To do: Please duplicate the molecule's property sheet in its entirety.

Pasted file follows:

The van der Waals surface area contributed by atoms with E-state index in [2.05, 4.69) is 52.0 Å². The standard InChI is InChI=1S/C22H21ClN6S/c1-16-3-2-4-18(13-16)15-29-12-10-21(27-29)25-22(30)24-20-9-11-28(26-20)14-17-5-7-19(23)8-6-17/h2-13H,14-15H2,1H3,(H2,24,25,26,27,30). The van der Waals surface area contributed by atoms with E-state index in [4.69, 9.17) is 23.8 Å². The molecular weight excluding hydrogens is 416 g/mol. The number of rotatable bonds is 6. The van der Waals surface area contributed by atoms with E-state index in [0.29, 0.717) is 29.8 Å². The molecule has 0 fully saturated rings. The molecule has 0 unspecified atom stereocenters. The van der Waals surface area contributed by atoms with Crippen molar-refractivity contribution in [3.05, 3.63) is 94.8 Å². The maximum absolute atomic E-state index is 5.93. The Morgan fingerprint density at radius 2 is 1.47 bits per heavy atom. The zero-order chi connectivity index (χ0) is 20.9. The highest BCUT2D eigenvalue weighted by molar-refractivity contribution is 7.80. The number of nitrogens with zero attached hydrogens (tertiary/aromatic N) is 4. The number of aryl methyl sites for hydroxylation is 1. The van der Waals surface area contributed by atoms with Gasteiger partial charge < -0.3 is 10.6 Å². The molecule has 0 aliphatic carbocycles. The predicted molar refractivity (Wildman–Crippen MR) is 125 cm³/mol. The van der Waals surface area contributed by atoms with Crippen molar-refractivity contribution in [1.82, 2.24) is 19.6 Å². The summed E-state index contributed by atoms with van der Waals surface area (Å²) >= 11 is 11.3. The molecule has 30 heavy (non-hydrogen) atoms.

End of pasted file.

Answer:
The van der Waals surface area contributed by atoms with E-state index in [2.05, 4.69) is 52.0 Å². The standard InChI is InChI=1S/C22H21ClN6S/c1-16-3-2-4-18(13-16)15-29-12-10-21(27-29)25-22(30)24-20-9-11-28(26-20)14-17-5-7-19(23)8-6-17/h2-13H,14-15H2,1H3,(H2,24,25,26,27,30). The van der Waals surface area contributed by atoms with E-state index in [4.69, 9.17) is 23.8 Å². The molecular weight excluding hydrogens is 416 g/mol. The number of rotatable bonds is 6. The van der Waals surface area contributed by atoms with E-state index in [0.29, 0.717) is 29.8 Å². The molecule has 0 fully saturated rings. The molecule has 0 unspecified atom stereocenters. The van der Waals surface area contributed by atoms with Crippen molar-refractivity contribution in [3.05, 3.63) is 94.8 Å². The maximum absolute atomic E-state index is 5.93. The Morgan fingerprint density at radius 2 is 1.47 bits per heavy atom. The zero-order chi connectivity index (χ0) is 20.9. The highest BCUT2D eigenvalue weighted by molar-refractivity contribution is 7.80. The number of nitrogens with zero attached hydrogens (tertiary/aromatic N) is 4. The number of aryl methyl sites for hydroxylation is 1. The van der Waals surface area contributed by atoms with Gasteiger partial charge < -0.3 is 10.6 Å². The molecule has 0 aliphatic carbocycles. The predicted molar refractivity (Wildman–Crippen MR) is 125 cm³/mol. The van der Waals surface area contributed by atoms with Crippen molar-refractivity contribution in [1.82, 2.24) is 19.6 Å². The summed E-state index contributed by atoms with van der Waals surface area (Å²) >= 11 is 11.3. The molecule has 30 heavy (non-hydrogen) atoms.